According to the modeling, the coronavirus arrived in mid-January at the latest, and spread undetected for over a month before the first cases were confirmed. Based on a susceptibility-infected-recovery model — a commonly used estimate in epidemiology — with data from case and death reports in the U.K. and Italy, the researchers determined that the initial “herd immunity” strategy of the U.K. government could have been sound. “I am surprised that there has been such unqualified acceptance of the Imperial model,” said lead researcher Sunetra Gupta, referring to an academic report predicting that up to 250,000 could be killed if the government maintained its plan to suppress the virus “but not get rid of it completely,” as the country’s chief scientific adviser put it. As of Monday, 87 people in the United Kingdom had died from the coronavirus; out of a total of 90,436 tests, 8,077 were positive.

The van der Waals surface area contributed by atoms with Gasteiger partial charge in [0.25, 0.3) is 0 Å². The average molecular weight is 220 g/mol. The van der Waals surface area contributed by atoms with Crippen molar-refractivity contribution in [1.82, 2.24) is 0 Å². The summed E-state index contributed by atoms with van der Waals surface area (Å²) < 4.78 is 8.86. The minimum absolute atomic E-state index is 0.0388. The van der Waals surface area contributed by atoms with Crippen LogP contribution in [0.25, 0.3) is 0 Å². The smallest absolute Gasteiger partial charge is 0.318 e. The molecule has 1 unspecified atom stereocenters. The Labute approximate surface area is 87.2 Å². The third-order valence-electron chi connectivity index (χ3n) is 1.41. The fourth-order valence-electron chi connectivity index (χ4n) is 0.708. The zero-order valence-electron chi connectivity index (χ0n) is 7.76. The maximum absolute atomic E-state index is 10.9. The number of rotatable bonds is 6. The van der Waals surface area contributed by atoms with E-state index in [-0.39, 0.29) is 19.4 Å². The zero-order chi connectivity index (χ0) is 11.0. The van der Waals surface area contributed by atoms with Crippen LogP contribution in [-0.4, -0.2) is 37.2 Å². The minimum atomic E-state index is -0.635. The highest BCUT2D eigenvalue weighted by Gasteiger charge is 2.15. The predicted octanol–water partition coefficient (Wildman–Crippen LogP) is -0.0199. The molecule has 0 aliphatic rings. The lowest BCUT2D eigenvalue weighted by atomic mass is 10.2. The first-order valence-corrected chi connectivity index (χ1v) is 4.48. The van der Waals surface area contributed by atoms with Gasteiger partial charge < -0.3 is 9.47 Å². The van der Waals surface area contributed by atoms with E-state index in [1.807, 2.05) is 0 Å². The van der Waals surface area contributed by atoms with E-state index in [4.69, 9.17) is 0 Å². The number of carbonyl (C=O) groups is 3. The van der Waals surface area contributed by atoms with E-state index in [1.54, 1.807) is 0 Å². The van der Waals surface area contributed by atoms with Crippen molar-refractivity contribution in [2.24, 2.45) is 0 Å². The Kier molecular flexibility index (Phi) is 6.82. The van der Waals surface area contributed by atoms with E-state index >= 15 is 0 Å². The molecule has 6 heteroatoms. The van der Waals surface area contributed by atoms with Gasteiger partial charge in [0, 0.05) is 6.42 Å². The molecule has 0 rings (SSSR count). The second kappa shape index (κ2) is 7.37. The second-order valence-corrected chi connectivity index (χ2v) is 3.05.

To see if their math checks out, the Oxford team is now working with researchers at the Universities of Cambridge and Kent to begin antibody testing as soon as this week. “We need immediately to begin large-scale serological surveys — antibody testing — to assess what stage of the epidemic we are in now,” Gupta told the Financial Times.

I wonder if this is going to turn into yet another scientific dispute – Imperial versus Oxford – just like global warming alarmism versus denialism?

If the Oxford view prevails – that this virus has been around for a lot longer than thought – ,then maybe the virus didn’t start in Wuhan? Maybe it’s not a China virus at all?

And maybe we’re not at the beginning of a pandemic, but at the end of one?

And if half the UK population has already caught the virus, then there’s a 50 – 50 chance that I’ve got it too.

Symptoms of Covid-19 are shortness of breath, cough, and fever.

And I’ve been short of breath, in one degree or other, since 17 January 2020, when it came on very suddenly. I’ve also got a persistent mild cough. But no fever that I’ve noticed. So I’ve got two of the three symptoms.